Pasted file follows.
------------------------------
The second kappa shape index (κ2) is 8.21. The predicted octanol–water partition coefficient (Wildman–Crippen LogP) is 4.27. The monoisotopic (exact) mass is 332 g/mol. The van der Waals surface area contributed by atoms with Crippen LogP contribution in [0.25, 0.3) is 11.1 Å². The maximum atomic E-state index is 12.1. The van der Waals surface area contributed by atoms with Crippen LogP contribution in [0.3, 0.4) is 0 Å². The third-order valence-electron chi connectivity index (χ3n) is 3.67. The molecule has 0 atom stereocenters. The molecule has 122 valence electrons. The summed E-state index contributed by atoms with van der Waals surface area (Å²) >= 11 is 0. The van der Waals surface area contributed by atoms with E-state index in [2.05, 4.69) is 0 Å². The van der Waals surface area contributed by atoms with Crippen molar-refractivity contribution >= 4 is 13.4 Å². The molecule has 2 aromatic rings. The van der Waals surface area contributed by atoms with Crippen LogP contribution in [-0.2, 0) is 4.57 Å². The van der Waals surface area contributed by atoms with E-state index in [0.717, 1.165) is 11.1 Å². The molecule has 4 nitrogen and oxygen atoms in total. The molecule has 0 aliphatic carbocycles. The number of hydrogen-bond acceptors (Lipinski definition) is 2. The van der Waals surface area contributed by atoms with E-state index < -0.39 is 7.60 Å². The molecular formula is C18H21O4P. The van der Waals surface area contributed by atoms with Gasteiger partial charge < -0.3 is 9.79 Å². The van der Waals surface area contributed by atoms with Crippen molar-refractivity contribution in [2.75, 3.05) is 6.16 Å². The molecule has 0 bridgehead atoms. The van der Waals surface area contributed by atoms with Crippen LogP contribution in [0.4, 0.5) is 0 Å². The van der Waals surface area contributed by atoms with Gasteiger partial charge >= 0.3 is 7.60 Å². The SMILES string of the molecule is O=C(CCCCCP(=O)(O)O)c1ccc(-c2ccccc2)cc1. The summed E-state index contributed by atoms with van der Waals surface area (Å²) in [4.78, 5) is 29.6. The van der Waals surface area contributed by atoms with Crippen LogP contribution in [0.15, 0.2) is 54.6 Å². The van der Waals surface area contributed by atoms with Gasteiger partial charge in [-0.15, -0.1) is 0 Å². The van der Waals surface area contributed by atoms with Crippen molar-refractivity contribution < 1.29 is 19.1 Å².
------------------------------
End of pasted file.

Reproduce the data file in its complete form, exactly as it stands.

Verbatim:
The second kappa shape index (κ2) is 8.21. The predicted octanol–water partition coefficient (Wildman–Crippen LogP) is 4.27. The monoisotopic (exact) mass is 332 g/mol. The van der Waals surface area contributed by atoms with Crippen LogP contribution in [0.25, 0.3) is 11.1 Å². The maximum atomic E-state index is 12.1. The van der Waals surface area contributed by atoms with Crippen LogP contribution in [0.3, 0.4) is 0 Å². The third-order valence-electron chi connectivity index (χ3n) is 3.67. The molecule has 0 atom stereocenters. The molecule has 122 valence electrons. The summed E-state index contributed by atoms with van der Waals surface area (Å²) >= 11 is 0. The van der Waals surface area contributed by atoms with E-state index in [2.05, 4.69) is 0 Å². The van der Waals surface area contributed by atoms with Crippen molar-refractivity contribution >= 4 is 13.4 Å². The molecule has 2 aromatic rings. The van der Waals surface area contributed by atoms with Crippen LogP contribution in [-0.2, 0) is 4.57 Å². The van der Waals surface area contributed by atoms with E-state index in [0.717, 1.165) is 11.1 Å². The molecule has 4 nitrogen and oxygen atoms in total. The molecule has 0 aliphatic carbocycles. The number of hydrogen-bond acceptors (Lipinski definition) is 2. The van der Waals surface area contributed by atoms with E-state index < -0.39 is 7.60 Å². The molecular formula is C18H21O4P. The van der Waals surface area contributed by atoms with Gasteiger partial charge < -0.3 is 9.79 Å². The van der Waals surface area contributed by atoms with Crippen molar-refractivity contribution in [2.75, 3.05) is 6.16 Å². The molecule has 0 bridgehead atoms. The van der Waals surface area contributed by atoms with Crippen LogP contribution in [0.4, 0.5) is 0 Å². The van der Waals surface area contributed by atoms with Gasteiger partial charge >= 0.3 is 7.60 Å². The SMILES string of the molecule is O=C(CCCCCP(=O)(O)O)c1ccc(-c2ccccc2)cc1. The summed E-state index contributed by atoms with van der Waals surface area (Å²) in [4.78, 5) is 29.6. The van der Waals surface area contributed by atoms with Crippen LogP contribution in [0.15, 0.2) is 54.6 Å². The van der Waals surface area contributed by atoms with Gasteiger partial charge in [-0.15, -0.1) is 0 Å². The van der Waals surface area contributed by atoms with Crippen molar-refractivity contribution < 1.29 is 19.1 Å².